Introduction to Mass Communication – COMM 100 addresses how media in the 21st century have undergone tremendous change as a result of the growth of the Internet and the rising popularity of social media and mobile technologies. In this course, students study the technological, political/regulatory, economical, and social/cultural influences of television, film, radio, print, and game industries. Course content also focuses on the unique considerations facing each individual platform in addition to broader concepts like audiences as users and producers of content, the changes occurring within entertainment-based and journalism-focused media entities, and the discourse surrounding whether technology dictates culture, or culture dictates innovations. At the conclusion of the course, students will be able to analyze contemporary and historic developments in mass communication in order to better understand the present state of media industries in the U.S.; describe their interactive and collaborative nature; and anticipate their future direction.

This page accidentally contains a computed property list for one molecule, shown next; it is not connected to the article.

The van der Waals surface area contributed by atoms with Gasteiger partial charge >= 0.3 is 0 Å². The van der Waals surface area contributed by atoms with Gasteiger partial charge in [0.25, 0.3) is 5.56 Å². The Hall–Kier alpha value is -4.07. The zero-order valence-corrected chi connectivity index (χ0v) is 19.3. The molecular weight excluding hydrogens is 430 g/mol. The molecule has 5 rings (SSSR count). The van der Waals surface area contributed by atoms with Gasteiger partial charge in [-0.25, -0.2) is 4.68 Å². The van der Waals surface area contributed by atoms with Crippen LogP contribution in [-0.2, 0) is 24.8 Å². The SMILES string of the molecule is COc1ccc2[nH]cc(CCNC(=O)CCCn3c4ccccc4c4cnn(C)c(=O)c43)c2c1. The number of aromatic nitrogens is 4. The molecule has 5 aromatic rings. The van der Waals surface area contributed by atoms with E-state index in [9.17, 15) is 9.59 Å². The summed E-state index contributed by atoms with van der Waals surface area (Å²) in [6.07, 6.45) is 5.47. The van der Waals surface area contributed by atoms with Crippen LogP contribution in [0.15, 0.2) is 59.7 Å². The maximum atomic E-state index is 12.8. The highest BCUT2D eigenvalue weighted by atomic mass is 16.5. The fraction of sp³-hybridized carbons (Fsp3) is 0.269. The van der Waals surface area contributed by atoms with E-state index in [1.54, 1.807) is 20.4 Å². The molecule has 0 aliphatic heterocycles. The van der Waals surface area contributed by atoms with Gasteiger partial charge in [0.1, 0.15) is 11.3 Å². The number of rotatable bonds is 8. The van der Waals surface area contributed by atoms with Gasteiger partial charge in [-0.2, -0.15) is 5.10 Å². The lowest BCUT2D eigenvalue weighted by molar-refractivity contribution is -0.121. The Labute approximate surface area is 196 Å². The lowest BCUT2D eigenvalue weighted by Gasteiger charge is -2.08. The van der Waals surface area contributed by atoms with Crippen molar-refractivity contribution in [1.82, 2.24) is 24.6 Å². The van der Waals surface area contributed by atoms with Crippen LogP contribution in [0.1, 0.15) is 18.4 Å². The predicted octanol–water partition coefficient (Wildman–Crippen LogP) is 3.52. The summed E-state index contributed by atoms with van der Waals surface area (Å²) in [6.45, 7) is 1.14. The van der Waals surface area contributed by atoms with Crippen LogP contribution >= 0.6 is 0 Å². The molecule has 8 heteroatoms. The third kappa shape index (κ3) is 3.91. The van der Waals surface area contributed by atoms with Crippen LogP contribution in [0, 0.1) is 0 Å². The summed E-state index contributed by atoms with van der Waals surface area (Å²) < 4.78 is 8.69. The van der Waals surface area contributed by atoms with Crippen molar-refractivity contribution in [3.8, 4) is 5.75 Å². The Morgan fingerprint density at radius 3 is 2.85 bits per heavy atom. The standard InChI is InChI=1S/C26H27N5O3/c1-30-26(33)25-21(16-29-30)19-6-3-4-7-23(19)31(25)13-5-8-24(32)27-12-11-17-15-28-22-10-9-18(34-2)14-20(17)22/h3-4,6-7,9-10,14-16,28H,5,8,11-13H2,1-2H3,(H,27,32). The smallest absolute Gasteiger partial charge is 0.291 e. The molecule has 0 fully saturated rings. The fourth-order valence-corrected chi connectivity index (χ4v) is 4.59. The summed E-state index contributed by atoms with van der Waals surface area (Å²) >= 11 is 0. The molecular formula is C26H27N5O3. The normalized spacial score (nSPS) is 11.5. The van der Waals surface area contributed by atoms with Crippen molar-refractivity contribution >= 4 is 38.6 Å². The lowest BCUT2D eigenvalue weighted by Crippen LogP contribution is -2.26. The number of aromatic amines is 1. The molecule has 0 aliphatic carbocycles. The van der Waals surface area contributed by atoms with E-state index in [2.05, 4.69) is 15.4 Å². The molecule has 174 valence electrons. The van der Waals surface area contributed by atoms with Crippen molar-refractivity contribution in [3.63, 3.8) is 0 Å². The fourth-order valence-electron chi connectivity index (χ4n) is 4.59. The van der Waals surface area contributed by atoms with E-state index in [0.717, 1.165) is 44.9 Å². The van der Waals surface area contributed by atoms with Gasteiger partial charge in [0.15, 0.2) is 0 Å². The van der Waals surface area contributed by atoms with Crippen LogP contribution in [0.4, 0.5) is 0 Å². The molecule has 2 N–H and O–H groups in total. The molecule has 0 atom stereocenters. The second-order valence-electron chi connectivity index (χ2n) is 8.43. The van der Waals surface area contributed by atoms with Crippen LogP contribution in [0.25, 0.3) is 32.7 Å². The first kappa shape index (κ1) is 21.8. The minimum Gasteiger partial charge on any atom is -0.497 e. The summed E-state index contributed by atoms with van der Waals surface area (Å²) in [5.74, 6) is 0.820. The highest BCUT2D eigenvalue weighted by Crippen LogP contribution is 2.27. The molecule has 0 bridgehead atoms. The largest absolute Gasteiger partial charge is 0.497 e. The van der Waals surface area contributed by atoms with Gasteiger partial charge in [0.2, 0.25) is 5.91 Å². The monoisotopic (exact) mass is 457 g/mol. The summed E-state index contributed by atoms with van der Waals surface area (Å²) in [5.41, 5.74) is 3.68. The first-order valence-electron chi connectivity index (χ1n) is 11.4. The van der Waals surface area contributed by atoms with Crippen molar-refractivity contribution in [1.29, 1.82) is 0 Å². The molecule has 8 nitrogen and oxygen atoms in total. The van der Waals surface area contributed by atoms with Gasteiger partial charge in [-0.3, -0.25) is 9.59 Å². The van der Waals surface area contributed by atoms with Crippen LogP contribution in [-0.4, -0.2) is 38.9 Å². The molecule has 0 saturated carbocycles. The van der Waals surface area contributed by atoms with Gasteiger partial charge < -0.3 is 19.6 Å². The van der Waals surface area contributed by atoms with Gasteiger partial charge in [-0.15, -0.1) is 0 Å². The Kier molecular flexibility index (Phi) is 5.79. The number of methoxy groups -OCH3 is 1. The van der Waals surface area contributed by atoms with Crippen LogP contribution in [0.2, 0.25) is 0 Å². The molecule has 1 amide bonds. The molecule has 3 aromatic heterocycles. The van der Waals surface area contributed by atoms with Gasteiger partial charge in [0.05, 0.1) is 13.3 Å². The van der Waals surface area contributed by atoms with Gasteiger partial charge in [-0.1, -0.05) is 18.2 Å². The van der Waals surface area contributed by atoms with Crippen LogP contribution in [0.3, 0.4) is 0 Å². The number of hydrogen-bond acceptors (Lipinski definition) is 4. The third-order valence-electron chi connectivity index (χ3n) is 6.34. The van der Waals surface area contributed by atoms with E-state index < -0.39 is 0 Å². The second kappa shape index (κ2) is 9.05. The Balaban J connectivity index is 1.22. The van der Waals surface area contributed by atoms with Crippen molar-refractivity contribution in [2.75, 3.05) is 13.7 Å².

University of Florida
Telecommunication Planning and Operations – RTV4800 is designed to provide students with an overview of the fundamental concepts, characteristics, and business administration involved in telecommunications industries. You will be given an overview of various telecommunication industries and introduced to practical concepts and techniques in the following areas:
• Brand Marketing
• Strategic Management
• Selling and Sales Management
• Technology and Management
• Social Media Management
• Financial Management
• Management and Leadership
• Strategic Planning